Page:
Harris County officials to sue state over controversial election bills

AUSTIN, TX – MAY 27: The Texas State Capitol building, located on 1100 Congress Avenue in Austin, Texas, was constructed between 1882-1888. The building was recognized as an American National Historic Landmark in 1986. (Photo by Ross Lewis/Getty Images) (Ross Lewis, 2018 Getty Images)

HOUSTON – Officials in Harris County announced Wednesday their intent to sue the state of Texas over a pair of controversial bills which would impact elections in the county.

Harris County Attorney Christian D. Menefee was joined by Harris County Judge Lina Hidalgo, Houston Mayor Sylvester Turner, and Harris County Commissioner Rodney Ellis to announce they will sue over Senate Bill 1750 and Senate Bill 1933.

“On September 1, 2023, all powers and duties of the county elections administrator of a county with a population of more than one million under this subchapter are transferred to the county tax assessor-collector and county clerk. The county tax assessor-collector shall serve as the voter registrar, and the duties and functions of the county clerk that were performed by the administrator revert to the county clerk,” the text of SB 1750 reads.

“SB 1750 abolishes the elections administrator office in only Harris County, placing the Harris County Clerk in charge of running elections and the Harris County Tax Assessor-Collector in charge of voter registration,” a news release from the Harris County Attorney said.

SB 1993 would allow the Secretary of State to call for a do-over election in Harris County if more than 2 percent of polling locations run out of ballot paper for more than one hour.

“SB 1933 allows the Secretary of State to exert control over, and file lawsuits to remove, only two elected officials in the entire state: the Harris County Clerk and the Harris County Tax-Assessor Collector,” the news release stated.

“Texas lawmakers in Austin are undermining Harris County government and targeting three, Black Harris County officials. They’re blowing up our elections office and setting the stage to remove two elected officials. This is more than just bad public policy, it’s bad for our democracy,” said County Attorney Menefee. “We’re suing state officials because these bills are clearly unconstitutional – our state’s constitution bars lawmakers from passing laws that target one specific city or county, putting their personal vendettas over what’s best for Texans. Republican lawmakers are disregarding the will of Harris County voters. But to protect Harris County communities, our public servants, and our residents – we’re going to fight.”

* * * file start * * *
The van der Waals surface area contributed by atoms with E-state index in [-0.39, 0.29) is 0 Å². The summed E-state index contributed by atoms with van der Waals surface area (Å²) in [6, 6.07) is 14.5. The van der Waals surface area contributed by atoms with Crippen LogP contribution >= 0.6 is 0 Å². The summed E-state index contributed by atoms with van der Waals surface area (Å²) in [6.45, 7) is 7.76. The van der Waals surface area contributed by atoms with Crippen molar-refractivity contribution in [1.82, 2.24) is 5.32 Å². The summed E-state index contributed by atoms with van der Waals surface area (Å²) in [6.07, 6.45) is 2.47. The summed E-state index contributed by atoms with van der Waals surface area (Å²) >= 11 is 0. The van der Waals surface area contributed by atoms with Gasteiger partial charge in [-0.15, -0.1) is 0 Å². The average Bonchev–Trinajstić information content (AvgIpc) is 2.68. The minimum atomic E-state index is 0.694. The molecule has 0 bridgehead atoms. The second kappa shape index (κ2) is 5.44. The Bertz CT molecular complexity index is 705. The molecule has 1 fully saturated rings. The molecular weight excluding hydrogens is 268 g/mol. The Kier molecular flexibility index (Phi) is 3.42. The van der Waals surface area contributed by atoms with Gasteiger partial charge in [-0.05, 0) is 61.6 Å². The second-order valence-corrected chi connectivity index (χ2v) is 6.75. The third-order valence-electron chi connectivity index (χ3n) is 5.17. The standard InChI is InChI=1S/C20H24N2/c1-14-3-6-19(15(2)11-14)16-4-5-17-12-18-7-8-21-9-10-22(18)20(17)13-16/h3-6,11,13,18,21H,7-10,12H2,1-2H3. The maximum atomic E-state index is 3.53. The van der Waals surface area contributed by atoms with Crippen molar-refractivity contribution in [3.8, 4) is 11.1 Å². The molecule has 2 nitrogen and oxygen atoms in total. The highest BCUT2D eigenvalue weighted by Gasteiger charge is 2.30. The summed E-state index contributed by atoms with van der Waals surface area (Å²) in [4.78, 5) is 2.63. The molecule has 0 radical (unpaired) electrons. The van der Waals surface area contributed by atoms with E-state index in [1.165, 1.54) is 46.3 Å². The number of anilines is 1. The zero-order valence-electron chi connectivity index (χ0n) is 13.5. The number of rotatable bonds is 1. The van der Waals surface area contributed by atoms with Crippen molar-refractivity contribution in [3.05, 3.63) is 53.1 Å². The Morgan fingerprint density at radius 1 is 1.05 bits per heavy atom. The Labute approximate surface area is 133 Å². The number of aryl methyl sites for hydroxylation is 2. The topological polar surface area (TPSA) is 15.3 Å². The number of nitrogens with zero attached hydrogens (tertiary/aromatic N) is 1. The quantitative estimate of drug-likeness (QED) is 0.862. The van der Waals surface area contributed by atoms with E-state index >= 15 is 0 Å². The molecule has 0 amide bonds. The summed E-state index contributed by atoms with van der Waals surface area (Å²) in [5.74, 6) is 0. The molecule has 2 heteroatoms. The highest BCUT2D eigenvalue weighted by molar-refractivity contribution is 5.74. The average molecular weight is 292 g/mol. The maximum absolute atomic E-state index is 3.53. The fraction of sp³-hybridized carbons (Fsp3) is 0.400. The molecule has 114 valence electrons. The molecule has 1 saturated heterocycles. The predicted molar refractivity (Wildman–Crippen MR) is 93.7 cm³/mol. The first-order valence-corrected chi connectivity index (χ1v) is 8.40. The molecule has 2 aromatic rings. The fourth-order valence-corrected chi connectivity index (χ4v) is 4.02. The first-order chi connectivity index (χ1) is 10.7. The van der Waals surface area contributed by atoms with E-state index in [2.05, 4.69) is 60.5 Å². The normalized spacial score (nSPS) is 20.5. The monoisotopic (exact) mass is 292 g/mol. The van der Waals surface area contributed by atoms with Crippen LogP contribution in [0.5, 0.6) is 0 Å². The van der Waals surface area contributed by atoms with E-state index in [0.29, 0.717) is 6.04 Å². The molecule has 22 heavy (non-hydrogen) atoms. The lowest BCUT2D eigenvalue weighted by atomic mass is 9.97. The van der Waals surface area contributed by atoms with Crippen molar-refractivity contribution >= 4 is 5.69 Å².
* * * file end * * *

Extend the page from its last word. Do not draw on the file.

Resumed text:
In response to the announcement, the author of the bills, Sen. Paul Bettencourt, released the following statement:

“There’s a reason why laws are passed in the State of Texas, so that Counties and Election Administrators can follow them. The reason why the EA position and its duties have been returned to the elected officials by SB 1750 is that they did the job for decades correctly, therefore this is about performance, not politics.

“Both elected Democrat Harris County Office Holders have extensive prior experience in elections and voter registration. The intent of the law is clear to return these duties to both of them, not just the County Clerk. These points were considered by the Legislature and debated, and the law signed by the Governor will be final.

“It’s up to County Judge Hidalgo to realize that both her appointed Election Administrators, one who already resigned in 2022, and the other who had a history of poor performance in Washington D.C., repeatedly failed here in Harris County.

“The Legislature’s support for SB 1750 and SB 1933 is because Harris County is not too big to fail, but too big to ignore.

“The Legislature will next conference on SB 1933 providing oversight from the Texas Secretary of State as the need should arise in future.

“The public’s trust in elections in Harris County must be restored after a continuing set of problems culminating the fact that the current EA couldn’t or wouldn’t get millions of sheets ballot paper out of the warehouse to the polls for voters to vote on, and that’s real voter suppression! It can NOT be tolerated in the Nation’s 3rd Largest County.”

For more information on SB 1750 and to read the text of the bill, click here. To see more information on SB 1933 and to see the text of the bill, click here.

RELATED: Controversial bill passed by Texas senate would allow redo of Harris County elections if ballot paper runs out

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